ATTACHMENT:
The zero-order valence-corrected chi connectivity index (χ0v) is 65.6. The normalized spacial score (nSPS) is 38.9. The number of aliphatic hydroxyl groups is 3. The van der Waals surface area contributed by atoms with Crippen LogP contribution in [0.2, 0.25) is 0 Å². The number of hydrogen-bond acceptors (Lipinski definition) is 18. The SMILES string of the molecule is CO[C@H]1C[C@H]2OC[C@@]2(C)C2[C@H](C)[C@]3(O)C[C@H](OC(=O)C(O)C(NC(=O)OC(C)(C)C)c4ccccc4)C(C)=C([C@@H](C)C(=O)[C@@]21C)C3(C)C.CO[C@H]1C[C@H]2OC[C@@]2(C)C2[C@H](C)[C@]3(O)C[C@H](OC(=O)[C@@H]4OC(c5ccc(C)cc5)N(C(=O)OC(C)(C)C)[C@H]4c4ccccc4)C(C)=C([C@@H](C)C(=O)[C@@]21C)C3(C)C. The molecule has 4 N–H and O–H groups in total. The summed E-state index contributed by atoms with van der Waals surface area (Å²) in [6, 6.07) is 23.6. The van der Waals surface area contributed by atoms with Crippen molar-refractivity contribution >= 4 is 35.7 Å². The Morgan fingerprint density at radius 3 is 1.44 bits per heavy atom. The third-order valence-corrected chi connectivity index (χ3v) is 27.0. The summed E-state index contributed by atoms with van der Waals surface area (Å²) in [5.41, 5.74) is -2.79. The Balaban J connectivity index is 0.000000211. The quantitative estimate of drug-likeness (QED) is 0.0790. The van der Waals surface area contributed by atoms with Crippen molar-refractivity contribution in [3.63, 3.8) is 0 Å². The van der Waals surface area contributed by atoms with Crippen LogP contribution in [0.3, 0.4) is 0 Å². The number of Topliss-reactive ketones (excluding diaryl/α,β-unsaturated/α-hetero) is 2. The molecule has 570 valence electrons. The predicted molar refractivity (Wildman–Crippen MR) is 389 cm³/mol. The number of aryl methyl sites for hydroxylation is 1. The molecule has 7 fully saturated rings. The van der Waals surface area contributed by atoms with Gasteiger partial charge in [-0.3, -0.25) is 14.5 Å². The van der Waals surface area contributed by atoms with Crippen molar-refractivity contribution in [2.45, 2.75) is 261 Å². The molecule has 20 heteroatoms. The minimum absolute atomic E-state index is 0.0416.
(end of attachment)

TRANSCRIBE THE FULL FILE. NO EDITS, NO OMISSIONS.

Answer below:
The zero-order valence-corrected chi connectivity index (χ0v) is 65.6. The normalized spacial score (nSPS) is 38.9. The number of aliphatic hydroxyl groups is 3. The van der Waals surface area contributed by atoms with Crippen LogP contribution in [0.2, 0.25) is 0 Å². The number of hydrogen-bond acceptors (Lipinski definition) is 18. The SMILES string of the molecule is CO[C@H]1C[C@H]2OC[C@@]2(C)C2[C@H](C)[C@]3(O)C[C@H](OC(=O)C(O)C(NC(=O)OC(C)(C)C)c4ccccc4)C(C)=C([C@@H](C)C(=O)[C@@]21C)C3(C)C.CO[C@H]1C[C@H]2OC[C@@]2(C)C2[C@H](C)[C@]3(O)C[C@H](OC(=O)[C@@H]4OC(c5ccc(C)cc5)N(C(=O)OC(C)(C)C)[C@H]4c4ccccc4)C(C)=C([C@@H](C)C(=O)[C@@]21C)C3(C)C. The molecule has 4 N–H and O–H groups in total. The summed E-state index contributed by atoms with van der Waals surface area (Å²) in [6, 6.07) is 23.6. The van der Waals surface area contributed by atoms with Crippen molar-refractivity contribution >= 4 is 35.7 Å². The Morgan fingerprint density at radius 3 is 1.44 bits per heavy atom. The third-order valence-corrected chi connectivity index (χ3v) is 27.0. The summed E-state index contributed by atoms with van der Waals surface area (Å²) in [5.41, 5.74) is -2.79. The Balaban J connectivity index is 0.000000211. The quantitative estimate of drug-likeness (QED) is 0.0790. The van der Waals surface area contributed by atoms with Crippen molar-refractivity contribution in [3.63, 3.8) is 0 Å². The van der Waals surface area contributed by atoms with Crippen LogP contribution in [0.3, 0.4) is 0 Å². The number of Topliss-reactive ketones (excluding diaryl/α,β-unsaturated/α-hetero) is 2. The molecule has 570 valence electrons. The predicted molar refractivity (Wildman–Crippen MR) is 389 cm³/mol. The number of aryl methyl sites for hydroxylation is 1. The molecule has 7 fully saturated rings. The van der Waals surface area contributed by atoms with Gasteiger partial charge in [-0.3, -0.25) is 14.5 Å². The van der Waals surface area contributed by atoms with Crippen molar-refractivity contribution in [2.45, 2.75) is 261 Å². The molecule has 20 heteroatoms. The minimum absolute atomic E-state index is 0.0416.